What I mean is in English, the form of address used for men we are not familiar with is "sir", whatever their age (technically, "master" is sometimes used for males under 25 years old, but this tends to be rarer than some centuries ago). At the opposite, there are two forms of address used for women we are not familiar with: "madam/ma'am" which is used for older females, and "miss", which is used for females under 25 years old ("miss" is not considered semi-obsolete as "master").

In English too, all men are referred as "Mister/Mr.", and women are either referred as "Miss" or "Mrs.", one is for unmarried women, the other for married women (technically, there is "Ms.", which is neutral) (all those titles come from the semi-obsolete word "mistress").

In comparison, in French (my native language), we say Monsieur for adult men, Madame for adult women, and Mademoiselle for females under 25 years old and/or unmarried women (technically, Mondamoiseau is an extremely rare, and even dated title used for males under 25 years old and/or celibate men).

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    What is the linguistic scope of your question? Are you limiting your question to what linguistic and social factors apply to English, to English and French, to English and other European languages? Or are you asking about whether similar usage is true across languages generally? Jun 29, 2022 at 19:27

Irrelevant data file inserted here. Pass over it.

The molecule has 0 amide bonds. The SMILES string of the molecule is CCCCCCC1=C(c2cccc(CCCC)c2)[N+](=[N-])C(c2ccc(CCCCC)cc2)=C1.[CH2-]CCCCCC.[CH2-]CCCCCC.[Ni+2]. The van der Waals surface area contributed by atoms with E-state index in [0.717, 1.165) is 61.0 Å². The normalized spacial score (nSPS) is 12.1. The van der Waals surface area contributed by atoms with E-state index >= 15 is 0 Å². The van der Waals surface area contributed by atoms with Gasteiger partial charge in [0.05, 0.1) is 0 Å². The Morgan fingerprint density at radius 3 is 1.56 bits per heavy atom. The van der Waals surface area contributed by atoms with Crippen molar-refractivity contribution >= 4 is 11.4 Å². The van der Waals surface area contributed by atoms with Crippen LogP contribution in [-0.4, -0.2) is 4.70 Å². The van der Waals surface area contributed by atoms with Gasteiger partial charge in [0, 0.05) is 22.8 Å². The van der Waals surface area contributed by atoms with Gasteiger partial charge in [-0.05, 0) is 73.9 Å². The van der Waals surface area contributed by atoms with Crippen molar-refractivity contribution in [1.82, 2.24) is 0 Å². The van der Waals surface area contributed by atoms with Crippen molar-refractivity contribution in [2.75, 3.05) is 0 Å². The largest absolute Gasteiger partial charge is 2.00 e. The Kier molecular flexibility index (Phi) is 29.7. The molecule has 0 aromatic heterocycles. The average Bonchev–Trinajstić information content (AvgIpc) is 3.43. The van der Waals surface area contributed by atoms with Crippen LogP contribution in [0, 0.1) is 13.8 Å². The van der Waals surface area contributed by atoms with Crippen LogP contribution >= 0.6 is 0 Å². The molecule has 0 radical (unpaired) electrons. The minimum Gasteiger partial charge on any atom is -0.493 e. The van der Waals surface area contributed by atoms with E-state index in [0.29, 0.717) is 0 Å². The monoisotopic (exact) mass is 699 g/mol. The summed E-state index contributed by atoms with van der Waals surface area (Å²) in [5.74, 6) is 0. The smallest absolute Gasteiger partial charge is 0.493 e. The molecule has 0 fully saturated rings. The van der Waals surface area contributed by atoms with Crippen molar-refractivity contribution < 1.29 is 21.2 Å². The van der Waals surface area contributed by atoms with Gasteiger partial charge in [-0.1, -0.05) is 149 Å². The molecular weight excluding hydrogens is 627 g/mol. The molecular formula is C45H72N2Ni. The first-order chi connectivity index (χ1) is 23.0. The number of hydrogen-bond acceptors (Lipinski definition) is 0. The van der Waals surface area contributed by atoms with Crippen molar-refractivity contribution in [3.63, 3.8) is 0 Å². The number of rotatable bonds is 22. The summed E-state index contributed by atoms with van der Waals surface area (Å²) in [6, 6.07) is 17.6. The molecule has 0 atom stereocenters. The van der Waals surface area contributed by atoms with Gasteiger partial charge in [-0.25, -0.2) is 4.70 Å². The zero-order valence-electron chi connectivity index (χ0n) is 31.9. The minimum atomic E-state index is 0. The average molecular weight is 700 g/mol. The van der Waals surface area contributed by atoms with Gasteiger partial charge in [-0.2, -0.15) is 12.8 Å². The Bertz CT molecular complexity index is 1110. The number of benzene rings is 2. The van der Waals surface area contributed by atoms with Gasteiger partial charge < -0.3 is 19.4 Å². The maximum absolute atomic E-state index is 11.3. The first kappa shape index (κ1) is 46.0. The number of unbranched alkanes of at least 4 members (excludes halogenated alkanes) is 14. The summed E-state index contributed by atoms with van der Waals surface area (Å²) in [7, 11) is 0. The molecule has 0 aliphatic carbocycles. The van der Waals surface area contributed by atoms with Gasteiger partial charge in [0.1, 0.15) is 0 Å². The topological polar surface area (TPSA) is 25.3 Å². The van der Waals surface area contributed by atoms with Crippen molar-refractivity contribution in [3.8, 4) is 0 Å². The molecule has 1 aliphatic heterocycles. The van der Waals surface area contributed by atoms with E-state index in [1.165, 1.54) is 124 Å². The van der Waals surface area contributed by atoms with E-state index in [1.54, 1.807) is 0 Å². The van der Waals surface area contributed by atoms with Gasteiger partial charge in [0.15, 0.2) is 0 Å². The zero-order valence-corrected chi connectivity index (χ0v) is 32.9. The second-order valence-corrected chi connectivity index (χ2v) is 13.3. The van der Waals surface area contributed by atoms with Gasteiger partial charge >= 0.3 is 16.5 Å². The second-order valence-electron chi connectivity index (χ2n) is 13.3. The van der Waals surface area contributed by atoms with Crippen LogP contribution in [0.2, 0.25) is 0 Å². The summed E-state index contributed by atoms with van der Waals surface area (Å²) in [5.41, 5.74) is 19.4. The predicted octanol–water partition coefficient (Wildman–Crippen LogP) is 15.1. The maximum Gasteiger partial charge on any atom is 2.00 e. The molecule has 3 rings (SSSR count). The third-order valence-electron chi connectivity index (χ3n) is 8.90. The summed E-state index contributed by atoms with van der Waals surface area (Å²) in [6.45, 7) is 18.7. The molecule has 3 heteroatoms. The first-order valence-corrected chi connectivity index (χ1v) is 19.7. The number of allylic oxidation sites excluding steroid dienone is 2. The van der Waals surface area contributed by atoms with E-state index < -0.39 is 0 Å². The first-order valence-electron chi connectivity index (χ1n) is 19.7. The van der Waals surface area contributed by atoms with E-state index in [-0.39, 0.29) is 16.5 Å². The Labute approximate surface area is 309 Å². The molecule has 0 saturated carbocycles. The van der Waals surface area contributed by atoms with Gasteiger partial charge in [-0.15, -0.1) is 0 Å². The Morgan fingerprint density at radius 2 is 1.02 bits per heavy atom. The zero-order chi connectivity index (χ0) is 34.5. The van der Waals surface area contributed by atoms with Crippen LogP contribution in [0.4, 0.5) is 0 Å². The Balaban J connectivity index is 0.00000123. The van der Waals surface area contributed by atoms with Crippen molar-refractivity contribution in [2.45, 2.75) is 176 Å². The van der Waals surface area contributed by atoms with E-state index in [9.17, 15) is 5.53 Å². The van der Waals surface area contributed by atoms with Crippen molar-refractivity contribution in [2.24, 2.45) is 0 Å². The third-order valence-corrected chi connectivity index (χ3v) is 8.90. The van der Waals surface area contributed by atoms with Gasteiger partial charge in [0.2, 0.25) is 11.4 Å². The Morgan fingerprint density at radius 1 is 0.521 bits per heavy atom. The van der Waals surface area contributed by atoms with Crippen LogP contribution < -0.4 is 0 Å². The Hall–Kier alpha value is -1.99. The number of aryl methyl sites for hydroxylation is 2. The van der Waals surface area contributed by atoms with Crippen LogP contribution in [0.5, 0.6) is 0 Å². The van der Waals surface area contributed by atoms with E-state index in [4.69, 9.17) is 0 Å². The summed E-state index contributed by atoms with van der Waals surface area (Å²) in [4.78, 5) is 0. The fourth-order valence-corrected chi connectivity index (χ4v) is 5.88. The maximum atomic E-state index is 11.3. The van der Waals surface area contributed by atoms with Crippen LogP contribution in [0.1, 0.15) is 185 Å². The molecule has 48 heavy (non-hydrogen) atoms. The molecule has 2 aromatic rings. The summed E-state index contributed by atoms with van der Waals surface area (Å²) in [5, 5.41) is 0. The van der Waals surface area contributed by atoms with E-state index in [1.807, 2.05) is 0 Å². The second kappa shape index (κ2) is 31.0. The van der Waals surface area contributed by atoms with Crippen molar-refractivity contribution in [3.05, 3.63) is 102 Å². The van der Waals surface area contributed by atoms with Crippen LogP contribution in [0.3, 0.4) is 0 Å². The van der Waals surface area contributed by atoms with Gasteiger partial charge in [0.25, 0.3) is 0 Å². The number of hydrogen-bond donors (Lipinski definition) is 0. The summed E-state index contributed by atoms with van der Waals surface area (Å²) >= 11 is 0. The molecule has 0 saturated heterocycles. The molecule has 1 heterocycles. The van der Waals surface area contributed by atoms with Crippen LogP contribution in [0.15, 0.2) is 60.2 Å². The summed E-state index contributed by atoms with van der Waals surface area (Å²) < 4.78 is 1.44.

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    Miss, mademoiselle and mondamoiseau are not for “celibate (wo)men” – they’re for unmarried people. Celibate in English does not mean the same as célibataire in French – it means someone who chooses to abstain from having sex. And the cutoff for the master/sir distinction is not 25 years of age but whether you’re seen as the head of the house or equivalent (sir) or the progeny of the head of the house or equivalent (master). Jun 29, 2022 at 21:32
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    This is mostly a social question rather than a linguistic one. I suspect that the historical answer is that it was important to know whose property a female was, and more particularly whether the "owner" was a husband or not.
    – Colin Fine
    Jun 29, 2022 at 22:00
  • To add to Colin's comment, I am certainly not a medieval historian, but I know that a lot of medieval law codes distinguish between married and unmarried women. Cf. the Carta de Logu of Sardinia, which is sometimes praised as an exception for treating married and unmarried women the same way.
    – Sam
    Jun 30, 2022 at 0:00
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    The questionaire supposes that the status quo in English shows a tendency which might generalize, perhaps universally and they might expect that showing it universal and proving it universal will be two sides of the same answer. As such it may be too broad, while the initial example is too weak to signal a trend. That's a methodological problem, relying on annecdotal rather than robust empirical evidence. It is yet stronger than asking more generally why i. politeness may be a distinguished feature ii. to be distinguished on the base of gender, iii. and / or vice-versa.
    – vectory
    Jun 30, 2022 at 13:28


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